Striving ever upwards
G. F. WATTS: THE LAST GREAT VICTORIAN by Veronica Franklin Gould Yale, £40, pp. 458, ISBN0300105770 ® £38 (plus £2.25 p&p) 0870 800 4848 George Frederic Watts (18171904), if never exactly popular, was regarded in his day as possibly the greatest artist in the world. He was the first living artist to be accorded a retrospective exhibition at the Metropolitan Museum of Art in New York and was esteemed in France as few British artists have been, before or since. He was one of the great portraitists of his age. Sadly, though, to a 21st-century audience he has all too little of the accessibility of his younger contemporaries, the Pre-Raphaelites, and until recently was the point at which even many lovers of Victorian painting drew the line.
He deplored the very idea of ‘Art for Art’s sake’ and regarded himself as an ethical teacher like his friends John Ruskin and Lord Tennyson. ‘Great Victorians’ like these have been little more than figures of fun for much of the last century. Watts is the latest, perhaps the last, for whom a serious reappraisal has been attempted. Though his hellfireand-brimstone upbringing in a strict Sabbatarian household put him off organised religion for good, an unspecific spirituality — a sense that the universe is benign and death not the end informs his great ‘symbolical’ works such as ‘Love and Death’ and ‘Hope’. During the Great War these offered real comfort to many of the bereaved, but this last flicker of popularity was his swansong — or so it seemed. Suddenly, the study of alternative spiritual traditions that he undertook late in life with his much younger second wife Mary seems quite modern, and the symbolic paintings have acquired a new contemporary relevance. The gallery devoted to his work and the extraordinary memorial chapel next door (built to Mary’s design and elaborately decorated by the villagers under her direction) at Compton in Surrey may now become the places of pilgrimage for ‘new agers’ that they already are for lovers of the Arts-andCrafts movement and Watts aficionados.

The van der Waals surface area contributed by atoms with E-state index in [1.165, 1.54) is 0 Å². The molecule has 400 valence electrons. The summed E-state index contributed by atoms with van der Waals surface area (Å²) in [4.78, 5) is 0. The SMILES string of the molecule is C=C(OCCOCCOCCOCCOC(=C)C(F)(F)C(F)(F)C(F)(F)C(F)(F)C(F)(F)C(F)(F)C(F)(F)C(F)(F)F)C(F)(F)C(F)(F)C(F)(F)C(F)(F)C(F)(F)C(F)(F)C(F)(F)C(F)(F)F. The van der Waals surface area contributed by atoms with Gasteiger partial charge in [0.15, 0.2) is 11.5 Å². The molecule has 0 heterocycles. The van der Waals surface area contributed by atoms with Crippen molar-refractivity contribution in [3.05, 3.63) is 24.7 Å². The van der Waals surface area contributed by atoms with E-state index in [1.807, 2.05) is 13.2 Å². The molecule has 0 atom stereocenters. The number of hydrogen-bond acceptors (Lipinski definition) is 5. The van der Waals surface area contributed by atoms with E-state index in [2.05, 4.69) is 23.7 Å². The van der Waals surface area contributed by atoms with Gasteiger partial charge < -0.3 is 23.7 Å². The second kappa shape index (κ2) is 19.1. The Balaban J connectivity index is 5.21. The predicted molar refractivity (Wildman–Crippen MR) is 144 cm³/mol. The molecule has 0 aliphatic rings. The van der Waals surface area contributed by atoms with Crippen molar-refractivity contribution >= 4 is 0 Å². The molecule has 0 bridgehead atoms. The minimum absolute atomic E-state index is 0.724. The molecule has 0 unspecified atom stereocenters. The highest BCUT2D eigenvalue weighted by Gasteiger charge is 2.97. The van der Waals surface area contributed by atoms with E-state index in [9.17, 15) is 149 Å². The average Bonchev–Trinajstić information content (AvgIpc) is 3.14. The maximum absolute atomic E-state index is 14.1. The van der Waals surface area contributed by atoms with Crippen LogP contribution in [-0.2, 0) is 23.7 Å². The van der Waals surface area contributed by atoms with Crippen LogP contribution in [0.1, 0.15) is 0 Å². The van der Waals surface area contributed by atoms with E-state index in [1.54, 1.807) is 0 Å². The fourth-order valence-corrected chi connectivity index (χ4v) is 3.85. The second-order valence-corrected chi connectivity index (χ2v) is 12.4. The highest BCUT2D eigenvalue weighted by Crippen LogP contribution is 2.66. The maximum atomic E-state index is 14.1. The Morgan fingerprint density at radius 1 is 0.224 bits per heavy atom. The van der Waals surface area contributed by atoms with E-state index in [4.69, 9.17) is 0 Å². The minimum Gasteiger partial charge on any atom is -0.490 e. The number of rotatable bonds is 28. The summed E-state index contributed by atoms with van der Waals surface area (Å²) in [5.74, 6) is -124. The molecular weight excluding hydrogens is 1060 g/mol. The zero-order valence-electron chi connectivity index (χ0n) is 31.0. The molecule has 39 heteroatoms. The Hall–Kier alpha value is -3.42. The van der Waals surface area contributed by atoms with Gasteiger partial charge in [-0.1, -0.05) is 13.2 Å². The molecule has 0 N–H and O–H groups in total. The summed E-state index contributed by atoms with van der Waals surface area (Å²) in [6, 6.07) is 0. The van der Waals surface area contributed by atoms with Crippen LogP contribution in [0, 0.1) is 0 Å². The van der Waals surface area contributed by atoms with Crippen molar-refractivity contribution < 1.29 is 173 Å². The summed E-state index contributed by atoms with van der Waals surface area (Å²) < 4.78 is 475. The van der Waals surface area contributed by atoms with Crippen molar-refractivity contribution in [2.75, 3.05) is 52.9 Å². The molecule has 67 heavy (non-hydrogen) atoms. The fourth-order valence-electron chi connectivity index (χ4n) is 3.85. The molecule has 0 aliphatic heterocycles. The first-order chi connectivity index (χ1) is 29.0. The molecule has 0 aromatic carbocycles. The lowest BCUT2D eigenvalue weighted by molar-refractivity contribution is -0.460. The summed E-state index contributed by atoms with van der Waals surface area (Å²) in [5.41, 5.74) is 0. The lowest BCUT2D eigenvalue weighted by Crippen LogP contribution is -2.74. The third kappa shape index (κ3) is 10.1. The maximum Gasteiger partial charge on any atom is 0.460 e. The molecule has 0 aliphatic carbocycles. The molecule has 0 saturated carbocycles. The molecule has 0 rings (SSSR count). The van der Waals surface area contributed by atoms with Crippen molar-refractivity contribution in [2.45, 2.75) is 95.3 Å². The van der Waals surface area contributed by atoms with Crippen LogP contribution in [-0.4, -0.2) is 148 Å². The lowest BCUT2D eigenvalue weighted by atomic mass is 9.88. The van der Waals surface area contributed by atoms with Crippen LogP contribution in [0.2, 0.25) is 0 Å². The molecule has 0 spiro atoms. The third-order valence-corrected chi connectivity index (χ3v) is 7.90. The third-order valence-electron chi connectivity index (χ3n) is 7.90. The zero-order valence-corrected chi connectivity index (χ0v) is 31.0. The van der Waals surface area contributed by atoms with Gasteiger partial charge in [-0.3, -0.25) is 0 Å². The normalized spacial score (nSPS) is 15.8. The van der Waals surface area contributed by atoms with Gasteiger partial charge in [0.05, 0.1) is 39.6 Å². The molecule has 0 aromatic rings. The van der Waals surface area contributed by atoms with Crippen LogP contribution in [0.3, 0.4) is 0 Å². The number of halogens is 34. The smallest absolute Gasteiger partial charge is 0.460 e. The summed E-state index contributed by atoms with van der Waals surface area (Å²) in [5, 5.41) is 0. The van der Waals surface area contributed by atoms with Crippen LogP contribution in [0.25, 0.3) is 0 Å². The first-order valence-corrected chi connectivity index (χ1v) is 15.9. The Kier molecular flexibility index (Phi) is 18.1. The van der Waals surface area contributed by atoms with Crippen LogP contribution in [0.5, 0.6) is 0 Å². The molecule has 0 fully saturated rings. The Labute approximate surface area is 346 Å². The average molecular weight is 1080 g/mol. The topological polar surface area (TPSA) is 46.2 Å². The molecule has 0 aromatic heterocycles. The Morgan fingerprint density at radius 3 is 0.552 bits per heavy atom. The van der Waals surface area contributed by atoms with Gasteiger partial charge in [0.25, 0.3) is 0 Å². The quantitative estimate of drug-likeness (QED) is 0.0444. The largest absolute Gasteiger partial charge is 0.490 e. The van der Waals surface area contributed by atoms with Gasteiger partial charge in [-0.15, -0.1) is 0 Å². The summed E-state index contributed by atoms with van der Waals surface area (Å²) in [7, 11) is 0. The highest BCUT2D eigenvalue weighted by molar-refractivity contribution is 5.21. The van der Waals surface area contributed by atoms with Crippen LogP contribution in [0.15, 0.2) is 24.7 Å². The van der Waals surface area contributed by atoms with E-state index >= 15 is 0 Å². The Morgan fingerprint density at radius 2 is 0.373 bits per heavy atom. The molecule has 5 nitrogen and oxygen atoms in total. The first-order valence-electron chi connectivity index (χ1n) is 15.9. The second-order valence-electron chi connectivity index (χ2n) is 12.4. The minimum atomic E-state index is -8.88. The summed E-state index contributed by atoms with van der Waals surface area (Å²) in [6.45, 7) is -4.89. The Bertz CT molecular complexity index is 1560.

The publication of The Last Great Victorian was the culminating event in the celebrations for Watts’s centenary, the final rousing salvo in a campaign to rehabilitate his reputation. Its author, Veronica Franklin Gould, also organised the centenary exhibition at the Watts Gallery and was the editor of the catalogue, which has been nominated for the Berger Prize. Though the book is obviously the result of serious, exhaustive research, all the scholarly apparatus of endnotes, bibliography and index could not dispel the curiously (but not unattractively) old-fashioned impression that it made on this reader. The frank hero-worship his biographer lavishes on him makes her book seem in many ways like ‘the last great Victorian biography’. But Watts clearly was a good man, the object of sincere respect, reverence even, from his public, and loved by his many friends. And though this may be no modern ‘kiss-and-tell’, debunking biography, Veronica Franklin Gould is as good on the human relationships as she is on the paintings. Neither is she quite so reticent as her Victorian forebears, making as she does one charmingly discreet reference to the gentle wifely comfort (‘rubbing’) that Mary offered her octogenarian husband to help him get off to sleep.
The Last Great Victorian is a wellmade and beautifully designed book, with colour plates of excellent quality. Numerous small black-and-white illustrations in the wide margins are keyed to the text, and the index and endnotes are good. Page references at the head of each page of endnotes make it easy to turn back and forth between them and the text. The book is really only marred by sloppy proof-reading. There is even a typographical error on the title page, and Lord Leighton’s masterpiece is called ‘Captive’, not ‘Captain Andromache’. Altogether, though, this is an excellent book, a pleasure to handle as it is a pleasure to read. It has tremendous narrative drive and is probably the definitive biography of Watts.
The Symbolic Paintings of G. F. Watts is at Tate Britain until 17 July 2005. G. F. Watts Portraits: Fame and Beauty in Victorian Society is at the National Portrait Gallery until 9 January 2005. England’s Michelangelo: Drawings by G. F. Watts is in the Tennant Room at the Royal Academy until 2 January 2005. The address of The Watts Gallery is Down Lane, Compton, Guildford GU3 1DQ, Tel: 01483 810235.